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Old 03-14-2003, 03:28 AM   #31
Illustrious Ulair
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Join Date: Aug 2002
Location: In the home of lost causes, and forsaken beliefs, and unpopular names,and impossible loyalties
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davem is battling Black Riders on Weathertop.davem is battling Black Riders on Weathertop.

Littleman Poet, I think we're coming together - I thought for a while there that we had a different understanding of this subject.
I don't mind subjects going off at tangents, as long as they're interesting.
I can't help but wonder whether readers of the books have missed a central issue. I do get the impression that a lot of readers think Tolkien was holding up the Elves as admirable ('Look at this ideal race of PERFECT beings I've created, aren't they wonderful). For me that's not it. He is exploring ideas, & themes such as power vs powerlessness, time & eternity, & ultimately, Death, seen from the perspective of & in contrast to an everliving race. After all, how admirable are the Elves? I'm old enough to remember when the Silmarillion was published. The reaction of many readers to the portrayal of the Elves was very condemnatory. They liked the Elves of LotR, beautiful, tragic, etherial, but Elves as proud, violent, intolerant, even cruel, wasn't what they wanted at all! I don't think Tolkien saw any of his races as 'ideal'. They were all flawed, but as we see from his later writings, the themes he was exploring grew more & more to dominate, & the central theme is the inevitability of Death, & how we deal with that one inescapable reality.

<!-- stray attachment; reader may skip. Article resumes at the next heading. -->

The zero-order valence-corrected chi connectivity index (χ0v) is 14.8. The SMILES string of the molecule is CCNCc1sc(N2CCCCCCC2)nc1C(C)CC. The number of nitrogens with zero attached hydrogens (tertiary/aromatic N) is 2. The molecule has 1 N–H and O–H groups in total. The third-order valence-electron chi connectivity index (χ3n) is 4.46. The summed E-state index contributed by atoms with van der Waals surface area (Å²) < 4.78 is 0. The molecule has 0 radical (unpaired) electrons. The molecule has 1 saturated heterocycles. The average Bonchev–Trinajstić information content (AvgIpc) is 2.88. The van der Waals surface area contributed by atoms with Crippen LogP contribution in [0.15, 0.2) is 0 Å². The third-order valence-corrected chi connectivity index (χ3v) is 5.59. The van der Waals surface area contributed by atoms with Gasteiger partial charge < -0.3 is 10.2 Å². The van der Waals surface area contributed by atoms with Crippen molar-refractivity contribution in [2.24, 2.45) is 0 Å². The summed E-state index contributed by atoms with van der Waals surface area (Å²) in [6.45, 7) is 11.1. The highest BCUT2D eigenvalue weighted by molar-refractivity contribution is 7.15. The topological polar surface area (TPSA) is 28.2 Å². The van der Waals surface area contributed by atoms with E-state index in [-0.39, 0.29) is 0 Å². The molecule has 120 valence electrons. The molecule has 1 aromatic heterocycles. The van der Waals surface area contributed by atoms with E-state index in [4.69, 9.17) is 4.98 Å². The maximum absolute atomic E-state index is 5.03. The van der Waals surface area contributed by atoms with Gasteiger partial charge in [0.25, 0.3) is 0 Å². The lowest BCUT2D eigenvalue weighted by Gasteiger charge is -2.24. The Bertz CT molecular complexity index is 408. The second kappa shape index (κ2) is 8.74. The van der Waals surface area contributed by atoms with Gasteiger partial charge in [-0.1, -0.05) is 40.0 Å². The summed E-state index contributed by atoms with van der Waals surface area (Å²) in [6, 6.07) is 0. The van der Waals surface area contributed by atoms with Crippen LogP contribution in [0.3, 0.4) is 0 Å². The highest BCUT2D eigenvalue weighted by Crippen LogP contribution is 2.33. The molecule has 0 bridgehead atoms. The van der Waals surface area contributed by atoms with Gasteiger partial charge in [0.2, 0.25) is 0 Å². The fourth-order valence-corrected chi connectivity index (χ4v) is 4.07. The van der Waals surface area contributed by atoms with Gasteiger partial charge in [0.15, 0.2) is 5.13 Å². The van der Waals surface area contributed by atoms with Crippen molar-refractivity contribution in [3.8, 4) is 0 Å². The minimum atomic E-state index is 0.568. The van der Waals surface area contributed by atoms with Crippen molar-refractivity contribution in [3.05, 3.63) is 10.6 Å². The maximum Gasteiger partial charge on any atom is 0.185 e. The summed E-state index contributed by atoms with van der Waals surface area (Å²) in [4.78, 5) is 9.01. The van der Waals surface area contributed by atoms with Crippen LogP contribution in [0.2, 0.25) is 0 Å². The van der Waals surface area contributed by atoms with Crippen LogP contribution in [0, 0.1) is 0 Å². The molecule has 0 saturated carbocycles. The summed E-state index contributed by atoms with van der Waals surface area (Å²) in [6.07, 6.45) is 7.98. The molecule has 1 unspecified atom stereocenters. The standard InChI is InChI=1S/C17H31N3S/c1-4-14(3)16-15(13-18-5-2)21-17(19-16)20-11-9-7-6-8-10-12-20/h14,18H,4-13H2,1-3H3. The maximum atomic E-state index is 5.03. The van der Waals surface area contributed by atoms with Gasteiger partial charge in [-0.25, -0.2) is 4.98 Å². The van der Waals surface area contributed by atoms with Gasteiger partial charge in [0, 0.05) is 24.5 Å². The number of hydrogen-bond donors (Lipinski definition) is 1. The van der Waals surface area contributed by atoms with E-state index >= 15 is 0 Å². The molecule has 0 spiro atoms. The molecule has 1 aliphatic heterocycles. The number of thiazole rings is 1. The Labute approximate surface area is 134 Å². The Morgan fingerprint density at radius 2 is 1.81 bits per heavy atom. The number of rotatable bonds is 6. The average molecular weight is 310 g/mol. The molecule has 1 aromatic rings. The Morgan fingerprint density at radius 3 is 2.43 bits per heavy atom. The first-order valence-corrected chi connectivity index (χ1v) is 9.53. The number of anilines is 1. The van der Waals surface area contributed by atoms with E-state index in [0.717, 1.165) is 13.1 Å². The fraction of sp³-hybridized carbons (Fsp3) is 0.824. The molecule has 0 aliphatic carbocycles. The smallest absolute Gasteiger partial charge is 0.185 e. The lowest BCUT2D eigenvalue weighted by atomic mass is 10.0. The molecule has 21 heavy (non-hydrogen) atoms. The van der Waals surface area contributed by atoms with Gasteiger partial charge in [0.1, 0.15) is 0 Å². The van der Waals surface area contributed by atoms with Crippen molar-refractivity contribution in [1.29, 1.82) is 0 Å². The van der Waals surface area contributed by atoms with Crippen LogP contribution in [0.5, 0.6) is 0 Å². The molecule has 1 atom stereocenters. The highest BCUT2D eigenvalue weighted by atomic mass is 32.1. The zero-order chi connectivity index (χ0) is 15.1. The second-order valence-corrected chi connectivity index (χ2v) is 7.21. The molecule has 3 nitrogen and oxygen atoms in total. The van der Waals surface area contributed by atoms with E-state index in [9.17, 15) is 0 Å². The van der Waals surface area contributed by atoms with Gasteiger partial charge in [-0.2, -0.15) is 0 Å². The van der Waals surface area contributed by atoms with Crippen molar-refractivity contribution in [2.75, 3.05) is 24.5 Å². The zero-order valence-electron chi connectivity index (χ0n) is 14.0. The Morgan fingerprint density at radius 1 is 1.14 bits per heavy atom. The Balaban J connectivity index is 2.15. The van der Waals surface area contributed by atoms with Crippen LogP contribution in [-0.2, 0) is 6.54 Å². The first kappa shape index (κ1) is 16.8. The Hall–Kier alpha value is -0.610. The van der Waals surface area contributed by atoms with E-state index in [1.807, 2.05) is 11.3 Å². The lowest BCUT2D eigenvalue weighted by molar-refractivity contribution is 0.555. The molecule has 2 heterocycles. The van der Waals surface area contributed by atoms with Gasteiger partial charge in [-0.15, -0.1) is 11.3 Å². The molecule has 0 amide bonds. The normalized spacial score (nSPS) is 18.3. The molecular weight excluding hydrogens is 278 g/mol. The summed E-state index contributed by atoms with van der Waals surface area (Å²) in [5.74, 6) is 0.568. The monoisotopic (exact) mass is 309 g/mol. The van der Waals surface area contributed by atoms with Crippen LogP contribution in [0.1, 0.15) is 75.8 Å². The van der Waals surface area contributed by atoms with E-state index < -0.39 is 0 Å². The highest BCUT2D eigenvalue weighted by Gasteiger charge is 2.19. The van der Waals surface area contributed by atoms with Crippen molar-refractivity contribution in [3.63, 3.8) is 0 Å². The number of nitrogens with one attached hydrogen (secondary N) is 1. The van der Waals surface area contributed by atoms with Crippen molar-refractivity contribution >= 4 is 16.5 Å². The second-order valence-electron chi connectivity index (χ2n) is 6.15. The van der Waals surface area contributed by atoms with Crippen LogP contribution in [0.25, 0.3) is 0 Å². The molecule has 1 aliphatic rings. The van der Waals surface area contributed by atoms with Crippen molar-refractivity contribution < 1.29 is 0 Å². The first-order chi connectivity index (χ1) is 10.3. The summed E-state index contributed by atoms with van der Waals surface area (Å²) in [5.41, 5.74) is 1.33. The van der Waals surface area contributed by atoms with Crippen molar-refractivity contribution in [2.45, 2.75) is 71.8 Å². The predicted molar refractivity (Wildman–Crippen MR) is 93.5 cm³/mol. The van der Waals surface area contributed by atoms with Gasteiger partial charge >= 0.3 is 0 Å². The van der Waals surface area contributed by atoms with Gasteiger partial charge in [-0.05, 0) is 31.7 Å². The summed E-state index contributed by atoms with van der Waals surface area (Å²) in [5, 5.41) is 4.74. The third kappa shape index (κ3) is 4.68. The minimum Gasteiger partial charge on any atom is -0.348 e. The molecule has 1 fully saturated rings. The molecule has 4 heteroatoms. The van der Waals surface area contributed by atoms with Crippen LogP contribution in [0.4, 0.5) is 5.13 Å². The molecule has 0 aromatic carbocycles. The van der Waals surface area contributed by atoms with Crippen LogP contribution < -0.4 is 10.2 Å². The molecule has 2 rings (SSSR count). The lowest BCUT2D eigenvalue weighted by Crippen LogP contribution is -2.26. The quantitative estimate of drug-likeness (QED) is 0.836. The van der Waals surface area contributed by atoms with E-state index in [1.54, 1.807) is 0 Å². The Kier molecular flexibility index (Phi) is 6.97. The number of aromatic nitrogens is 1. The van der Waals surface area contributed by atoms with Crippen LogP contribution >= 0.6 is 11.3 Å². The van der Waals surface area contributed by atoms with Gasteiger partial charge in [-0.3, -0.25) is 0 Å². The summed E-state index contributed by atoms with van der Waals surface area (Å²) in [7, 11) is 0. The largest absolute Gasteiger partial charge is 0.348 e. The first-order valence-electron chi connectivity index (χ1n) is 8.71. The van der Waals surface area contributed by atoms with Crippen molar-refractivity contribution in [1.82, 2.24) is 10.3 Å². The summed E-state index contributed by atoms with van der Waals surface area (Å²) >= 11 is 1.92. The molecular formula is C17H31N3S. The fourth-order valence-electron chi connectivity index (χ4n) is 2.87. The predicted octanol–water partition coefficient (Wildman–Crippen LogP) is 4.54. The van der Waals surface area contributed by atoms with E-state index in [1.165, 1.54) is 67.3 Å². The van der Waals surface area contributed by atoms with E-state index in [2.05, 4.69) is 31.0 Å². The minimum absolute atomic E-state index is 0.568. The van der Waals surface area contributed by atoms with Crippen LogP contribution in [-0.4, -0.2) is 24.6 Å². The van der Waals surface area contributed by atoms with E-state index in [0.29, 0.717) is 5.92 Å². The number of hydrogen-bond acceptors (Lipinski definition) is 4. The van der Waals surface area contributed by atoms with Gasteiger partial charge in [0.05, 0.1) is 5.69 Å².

As for the Half-Elven, this is a very complex matter - how can they choose? To the extent that they're Elves, how can the understand mortality? To the extent that they're mortal, how can they understand immortality? Assuming that its not just a choice between dying or not dying, & that its a change in their essential nature, how can they make an informed decision?
Also, you come to the question of to what extent death is part of our nature - if its a 'gift' is an 'extra' an 'add on'. Or does it 'define' us, is it part of our 'essential being'? Is it the greatest gift we could have been given? Our transitoriness is central to our achievements - art, music, science. The knowledge that we will one day leave this world, but the sense that that is not the end, is the central fact of our nature. ~I think Tolkien was interested in themes like this, & that that's what he was exploring in his writings. That's why the Legendarium isn't a 'fantasy' story, just another tale of Elves & Dwarves, Wizards & conquering heroes with magic swords, fighting & defeating the usual 'Demon King' who wants to take ove the world & enslave the 'Free Peoples', etc, etc.
Its a dark tale, set in a dark world (our own) where the end, for us & for all things, is inevitable, & all that we have to hold onto is 'Hope, without guarantees'.
(By the way, the 'mallorns in Aman' thing isn't original, it was from Paul Kocher's Master of Middle Earth).
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